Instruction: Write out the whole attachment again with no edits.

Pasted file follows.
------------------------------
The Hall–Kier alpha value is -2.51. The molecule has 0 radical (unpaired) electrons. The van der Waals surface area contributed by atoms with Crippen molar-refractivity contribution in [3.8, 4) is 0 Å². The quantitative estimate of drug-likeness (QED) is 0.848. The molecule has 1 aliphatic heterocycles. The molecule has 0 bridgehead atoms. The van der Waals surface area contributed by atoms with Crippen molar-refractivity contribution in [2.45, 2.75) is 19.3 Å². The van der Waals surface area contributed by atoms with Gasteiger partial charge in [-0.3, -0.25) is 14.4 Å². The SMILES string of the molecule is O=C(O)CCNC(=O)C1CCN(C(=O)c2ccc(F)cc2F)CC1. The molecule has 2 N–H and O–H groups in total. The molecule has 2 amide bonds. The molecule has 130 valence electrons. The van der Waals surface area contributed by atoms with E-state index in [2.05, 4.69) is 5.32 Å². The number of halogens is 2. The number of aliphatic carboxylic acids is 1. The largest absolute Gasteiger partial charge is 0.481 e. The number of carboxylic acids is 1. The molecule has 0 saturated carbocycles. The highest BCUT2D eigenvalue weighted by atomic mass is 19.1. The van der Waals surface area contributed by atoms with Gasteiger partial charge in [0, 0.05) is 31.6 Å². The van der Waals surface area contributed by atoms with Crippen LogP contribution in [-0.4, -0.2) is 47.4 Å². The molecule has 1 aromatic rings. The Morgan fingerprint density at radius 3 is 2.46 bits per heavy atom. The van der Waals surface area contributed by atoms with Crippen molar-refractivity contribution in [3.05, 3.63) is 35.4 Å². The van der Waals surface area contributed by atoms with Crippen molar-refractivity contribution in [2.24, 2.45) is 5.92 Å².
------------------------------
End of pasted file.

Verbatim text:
The Hall–Kier alpha value is -2.51. The molecule has 0 radical (unpaired) electrons. The van der Waals surface area contributed by atoms with Crippen molar-refractivity contribution in [3.8, 4) is 0 Å². The quantitative estimate of drug-likeness (QED) is 0.848. The molecule has 1 aliphatic heterocycles. The molecule has 0 bridgehead atoms. The van der Waals surface area contributed by atoms with Crippen molar-refractivity contribution in [2.45, 2.75) is 19.3 Å². The van der Waals surface area contributed by atoms with Gasteiger partial charge in [-0.3, -0.25) is 14.4 Å². The SMILES string of the molecule is O=C(O)CCNC(=O)C1CCN(C(=O)c2ccc(F)cc2F)CC1. The molecule has 2 N–H and O–H groups in total. The molecule has 2 amide bonds. The molecule has 130 valence electrons. The van der Waals surface area contributed by atoms with E-state index in [2.05, 4.69) is 5.32 Å². The number of halogens is 2. The number of aliphatic carboxylic acids is 1. The largest absolute Gasteiger partial charge is 0.481 e. The number of carboxylic acids is 1. The molecule has 0 saturated carbocycles. The highest BCUT2D eigenvalue weighted by atomic mass is 19.1. The van der Waals surface area contributed by atoms with Gasteiger partial charge in [0, 0.05) is 31.6 Å². The van der Waals surface area contributed by atoms with Crippen LogP contribution in [-0.4, -0.2) is 47.4 Å². The molecule has 1 aromatic rings. The Morgan fingerprint density at radius 3 is 2.46 bits per heavy atom. The van der Waals surface area contributed by atoms with Crippen molar-refractivity contribution in [3.05, 3.63) is 35.4 Å². The van der Waals surface area contributed by atoms with Crippen molar-refractivity contribution in [2.24, 2.45) is 5.92 Å².